...when you get a phone call, and on the line is your very very best friend with whom you have not spoken or heard of for the last 24 years?
(Cross-posted on my Jacob's Blog.)
Today, just before 10 am Finnish time, I got a call, from China. Even before the person identified himself, I knew it was Ajay!
Ajay Verma was in St. Stephen's College the same time I was. He was doing Mathematics Honours and I was doing General Science.
We were virtually inseperable. We spent hours together, drinking coffee, smoking, talking, joking, playing tricks on others, playing table tennis together, playing basketball (in which Ajay was superb).
When I went for my holidays to Bombay, I waited to get back to Delhi and college to meet my very dear friends - Ajay and Niranjan (who was a couple of years senior to us and was doing English Honours).
Niranjan was an East African from Tanazia but of Indian origin.
The three of us got the group nickname Heap - Little Heap, Middle Heap and Big Heap, the last being me.
After college I went to London to study.
Ajay joined the Indian Army and Niranjan joined the Indian Foreign Service.
(Niranjan became an Indian Citizen and served as Indian Ambassador in many places including te Vatican and Switzerland. He appears to be is still doing what we three specialised in doing - exposing scandals (May 2006): "How Rajiv’s India was banned".
When I returned, after my studies, to India, I met up with Ajay who related why he finally left the Indian Army.
At the time of one of the stupid Indian - Pakistani wars, he was serving on the frontline. One evening, when he was in a bunker, he decided to go out to smoke a cigarette. No sooner had he taken a couple of puffs, a shell landed on the bunker. He was the sole survivor.
That experience made him leave the army. He got a job in the Bata Shoe Company and he served in Mathura and Calcutta, but he got fed up of shoes (who wouldn't) and decided he would try his luck abroad.
He landed in Copenhagen without a dime in his pocket. But being the survivor that he is, he soon established himself and worked in the hotel industry, working long hours, earning the language and becoming a master of this trade.
Youngest girl, Maya was not born then.
Then he met a beautiful Danish girl, Else, and they got married. They moved to a small town in Sweden, Lund, near to Malmo, which is just across the narrow straits that separates Denmark from Sweden.
Ajay set up a small import company and started to market Indian garments and handicrafts. It was tough going. That is when I visited him and met Else and two of their children, Sita and Robin.
of our younger daughter, Joanna.
When I was setting up a business in India, Ajay and some of his friends invested a small amount in the company.
But then we lost contact after his visit to see me in 1982.
When I moved with Annikki to Oulu in 1984 I tried on several occasions to try to contact Ajay, but to no avail. On one journey to England by bus from Oulu, I tried to get in touch with him when we passed through Malmo.
But there was no sign of Ajay and his SITA boutique in Malmo.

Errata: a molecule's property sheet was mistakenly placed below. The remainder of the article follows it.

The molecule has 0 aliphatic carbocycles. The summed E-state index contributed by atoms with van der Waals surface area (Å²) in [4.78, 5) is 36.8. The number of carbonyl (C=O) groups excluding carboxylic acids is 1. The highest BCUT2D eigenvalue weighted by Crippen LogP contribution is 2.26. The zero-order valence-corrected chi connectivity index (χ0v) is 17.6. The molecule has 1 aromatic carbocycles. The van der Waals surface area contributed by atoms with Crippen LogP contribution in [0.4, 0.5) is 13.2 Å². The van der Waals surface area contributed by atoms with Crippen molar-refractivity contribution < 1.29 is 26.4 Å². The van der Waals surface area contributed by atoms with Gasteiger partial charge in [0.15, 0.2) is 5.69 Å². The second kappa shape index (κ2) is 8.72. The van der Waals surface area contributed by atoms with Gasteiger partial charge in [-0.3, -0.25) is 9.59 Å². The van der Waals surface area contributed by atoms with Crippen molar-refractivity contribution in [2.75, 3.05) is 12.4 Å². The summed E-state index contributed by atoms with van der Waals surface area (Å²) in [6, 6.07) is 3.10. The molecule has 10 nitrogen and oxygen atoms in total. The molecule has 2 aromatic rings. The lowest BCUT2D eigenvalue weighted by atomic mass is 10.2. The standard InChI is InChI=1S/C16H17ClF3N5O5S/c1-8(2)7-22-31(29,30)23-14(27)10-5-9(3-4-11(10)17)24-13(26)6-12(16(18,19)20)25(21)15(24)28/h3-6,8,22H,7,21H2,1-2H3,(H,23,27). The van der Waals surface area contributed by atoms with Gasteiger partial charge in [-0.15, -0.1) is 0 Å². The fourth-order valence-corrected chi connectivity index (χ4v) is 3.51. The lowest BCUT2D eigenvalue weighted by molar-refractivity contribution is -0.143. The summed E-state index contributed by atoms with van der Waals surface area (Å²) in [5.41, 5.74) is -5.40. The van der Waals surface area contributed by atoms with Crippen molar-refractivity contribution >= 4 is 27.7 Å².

Annikki and I often thought of my good friend. I used to search the internet regularly, using Google, to see if I could spot him anywhere.
Then a few weeks ago he surfaced on my Kooler Talk Blog with a message. As messages posted on my blog are usually labelled Anonymous, there was no link to get back to him.
So I posted a pleading entry, asking him to contact me.
Ajay tried, using the email address in my profile - which unfortunately I had not changed. It was still showing my dead domain name and the old email address.
So, all his correspondence bounced.
Today, he found his old diary where the Finnish telephone number of my in-laws of the 70s was listed.
Ajay thought of trying it.
I had just come home as I had a busy schedule planned for the day.
I knew it was Ajay after I heard him say a couple of words, a much matured with Ajay, but with the same inflexions and the same humour that endeared him to me over 45 years ago.
We talked till he had to get back to work - and during the time we exchanged emails and got our contacts all correct.
Then he rang again and we talked and talked till Annikki also appeared and she too was thrilled to get news of Ajay.
Annikki knows that there is no one more in my mind than Ajay. The happiness of our telephonic reunion was infectious to her.
Ajay is the Manager of the Radisson SAS Hotel in Beijing, China. It is his second stint at the hotel as he was there when it was started in 1992. He has served in various locations of Radisson including Istanbul.
Now, in December, he will retire and return to Lund where he has bought a small piece of land where he may do some farming.
He gave me news of his mother who lives in the Pondicherry Ashram with his sister. She is now 90 years old. Ajay also updated me about their children and one grandchild! (Ajay, your kids have some catching up to do! We have three.)
Today has been one of the happiest days of my life to be reunited with someone I thought was lost forever. Such joy is unsurpassable.
I want all of you to know that it is such an emotional issue that I am glad that I started these web pages and blogs over 10 years ago - just to feel this emotion that I felt today.
It is all of you that have helped me keep these web pages alive through all these years - and now I feel I can redouble my efforts so that others can find their loved ones and share in that depth of feeling that I experienced today.
We will be having our personal reunion before Christmas 2006 - of that I am sure!